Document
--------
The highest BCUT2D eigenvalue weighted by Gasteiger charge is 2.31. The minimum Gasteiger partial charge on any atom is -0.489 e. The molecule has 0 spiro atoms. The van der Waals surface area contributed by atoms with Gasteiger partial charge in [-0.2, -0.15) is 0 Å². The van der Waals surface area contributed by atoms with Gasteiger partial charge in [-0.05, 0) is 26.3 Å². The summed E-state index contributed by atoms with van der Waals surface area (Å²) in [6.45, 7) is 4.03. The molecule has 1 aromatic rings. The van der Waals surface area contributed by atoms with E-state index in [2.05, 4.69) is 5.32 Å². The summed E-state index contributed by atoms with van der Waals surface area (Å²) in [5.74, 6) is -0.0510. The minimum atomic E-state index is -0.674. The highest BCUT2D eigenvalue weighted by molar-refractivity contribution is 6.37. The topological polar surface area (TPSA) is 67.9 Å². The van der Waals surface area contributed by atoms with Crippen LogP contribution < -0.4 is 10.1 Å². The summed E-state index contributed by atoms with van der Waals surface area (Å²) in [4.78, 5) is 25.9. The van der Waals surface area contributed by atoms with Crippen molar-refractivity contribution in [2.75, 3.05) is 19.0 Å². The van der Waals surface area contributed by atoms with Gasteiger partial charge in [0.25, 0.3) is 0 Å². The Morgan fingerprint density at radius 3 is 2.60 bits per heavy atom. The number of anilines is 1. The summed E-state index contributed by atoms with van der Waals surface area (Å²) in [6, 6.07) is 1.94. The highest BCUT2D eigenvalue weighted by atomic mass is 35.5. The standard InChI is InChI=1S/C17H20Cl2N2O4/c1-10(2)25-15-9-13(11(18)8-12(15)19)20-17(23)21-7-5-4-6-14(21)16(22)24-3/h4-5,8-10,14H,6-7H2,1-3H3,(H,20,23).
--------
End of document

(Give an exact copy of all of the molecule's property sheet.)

The highest BCUT2D eigenvalue weighted by Gasteiger charge is 2.31. The minimum Gasteiger partial charge on any atom is -0.489 e. The molecule has 0 spiro atoms. The van der Waals surface area contributed by atoms with Gasteiger partial charge in [-0.2, -0.15) is 0 Å². The van der Waals surface area contributed by atoms with Gasteiger partial charge in [-0.05, 0) is 26.3 Å². The summed E-state index contributed by atoms with van der Waals surface area (Å²) in [6.45, 7) is 4.03. The molecule has 1 aromatic rings. The van der Waals surface area contributed by atoms with E-state index in [2.05, 4.69) is 5.32 Å². The summed E-state index contributed by atoms with van der Waals surface area (Å²) in [5.74, 6) is -0.0510. The minimum atomic E-state index is -0.674. The highest BCUT2D eigenvalue weighted by molar-refractivity contribution is 6.37. The topological polar surface area (TPSA) is 67.9 Å². The van der Waals surface area contributed by atoms with Crippen LogP contribution < -0.4 is 10.1 Å². The summed E-state index contributed by atoms with van der Waals surface area (Å²) in [4.78, 5) is 25.9. The van der Waals surface area contributed by atoms with Crippen molar-refractivity contribution in [2.75, 3.05) is 19.0 Å². The van der Waals surface area contributed by atoms with Gasteiger partial charge in [0.25, 0.3) is 0 Å². The Morgan fingerprint density at radius 3 is 2.60 bits per heavy atom. The number of anilines is 1. The summed E-state index contributed by atoms with van der Waals surface area (Å²) in [6, 6.07) is 1.94. The highest BCUT2D eigenvalue weighted by atomic mass is 35.5. The standard InChI is InChI=1S/C17H20Cl2N2O4/c1-10(2)25-15-9-13(11(18)8-12(15)19)20-17(23)21-7-5-4-6-14(21)16(22)24-3/h4-5,8-10,14H,6-7H2,1-3H3,(H,20,23).